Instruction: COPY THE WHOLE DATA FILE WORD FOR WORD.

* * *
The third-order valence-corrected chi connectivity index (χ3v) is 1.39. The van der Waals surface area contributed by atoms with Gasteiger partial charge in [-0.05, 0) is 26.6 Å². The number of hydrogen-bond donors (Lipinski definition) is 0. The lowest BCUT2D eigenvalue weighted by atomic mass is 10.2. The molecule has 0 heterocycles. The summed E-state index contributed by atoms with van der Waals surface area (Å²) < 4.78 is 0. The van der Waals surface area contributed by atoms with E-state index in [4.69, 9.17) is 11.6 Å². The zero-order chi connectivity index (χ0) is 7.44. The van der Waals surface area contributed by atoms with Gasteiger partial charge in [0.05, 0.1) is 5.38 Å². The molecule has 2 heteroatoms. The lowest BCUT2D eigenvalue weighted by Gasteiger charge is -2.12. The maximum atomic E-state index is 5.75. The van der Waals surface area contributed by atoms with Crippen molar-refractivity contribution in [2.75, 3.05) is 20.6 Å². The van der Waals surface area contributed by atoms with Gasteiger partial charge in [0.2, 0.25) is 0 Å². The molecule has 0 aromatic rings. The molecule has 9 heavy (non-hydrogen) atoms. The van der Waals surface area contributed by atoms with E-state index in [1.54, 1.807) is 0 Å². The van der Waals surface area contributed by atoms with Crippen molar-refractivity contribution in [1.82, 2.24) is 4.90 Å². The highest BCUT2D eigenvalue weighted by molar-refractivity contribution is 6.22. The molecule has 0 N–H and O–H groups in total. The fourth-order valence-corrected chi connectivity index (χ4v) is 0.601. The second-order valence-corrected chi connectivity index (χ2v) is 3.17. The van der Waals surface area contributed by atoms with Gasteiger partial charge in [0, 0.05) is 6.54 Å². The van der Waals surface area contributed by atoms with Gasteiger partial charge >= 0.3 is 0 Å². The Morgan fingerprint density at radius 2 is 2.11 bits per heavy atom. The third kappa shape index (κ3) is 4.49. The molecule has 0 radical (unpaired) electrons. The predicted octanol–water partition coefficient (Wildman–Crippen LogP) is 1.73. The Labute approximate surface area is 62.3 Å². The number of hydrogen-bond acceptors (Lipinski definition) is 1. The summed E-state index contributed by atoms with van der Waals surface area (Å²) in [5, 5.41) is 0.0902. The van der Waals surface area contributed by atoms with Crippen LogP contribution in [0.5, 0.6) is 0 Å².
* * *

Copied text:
The third-order valence-corrected chi connectivity index (χ3v) is 1.39. The van der Waals surface area contributed by atoms with Gasteiger partial charge in [-0.05, 0) is 26.6 Å². The number of hydrogen-bond donors (Lipinski definition) is 0. The lowest BCUT2D eigenvalue weighted by atomic mass is 10.2. The molecule has 0 heterocycles. The summed E-state index contributed by atoms with van der Waals surface area (Å²) < 4.78 is 0. The van der Waals surface area contributed by atoms with E-state index in [4.69, 9.17) is 11.6 Å². The zero-order chi connectivity index (χ0) is 7.44. The van der Waals surface area contributed by atoms with Gasteiger partial charge in [0.05, 0.1) is 5.38 Å². The molecule has 2 heteroatoms. The lowest BCUT2D eigenvalue weighted by Gasteiger charge is -2.12. The maximum atomic E-state index is 5.75. The van der Waals surface area contributed by atoms with Crippen molar-refractivity contribution in [2.75, 3.05) is 20.6 Å². The van der Waals surface area contributed by atoms with Gasteiger partial charge in [0.2, 0.25) is 0 Å². The molecule has 0 aromatic rings. The molecule has 9 heavy (non-hydrogen) atoms. The van der Waals surface area contributed by atoms with E-state index in [1.54, 1.807) is 0 Å². The van der Waals surface area contributed by atoms with Crippen molar-refractivity contribution in [1.82, 2.24) is 4.90 Å². The highest BCUT2D eigenvalue weighted by molar-refractivity contribution is 6.22. The molecule has 0 N–H and O–H groups in total. The fourth-order valence-corrected chi connectivity index (χ4v) is 0.601. The second-order valence-corrected chi connectivity index (χ2v) is 3.17. The van der Waals surface area contributed by atoms with Gasteiger partial charge in [0, 0.05) is 6.54 Å². The van der Waals surface area contributed by atoms with Gasteiger partial charge >= 0.3 is 0 Å². The Morgan fingerprint density at radius 2 is 2.11 bits per heavy atom. The third kappa shape index (κ3) is 4.49. The molecule has 0 radical (unpaired) electrons. The predicted octanol–water partition coefficient (Wildman–Crippen LogP) is 1.73. The Labute approximate surface area is 62.3 Å². The number of hydrogen-bond acceptors (Lipinski definition) is 1. The summed E-state index contributed by atoms with van der Waals surface area (Å²) in [5, 5.41) is 0.0902. The van der Waals surface area contributed by atoms with Crippen LogP contribution in [0.5, 0.6) is 0 Å².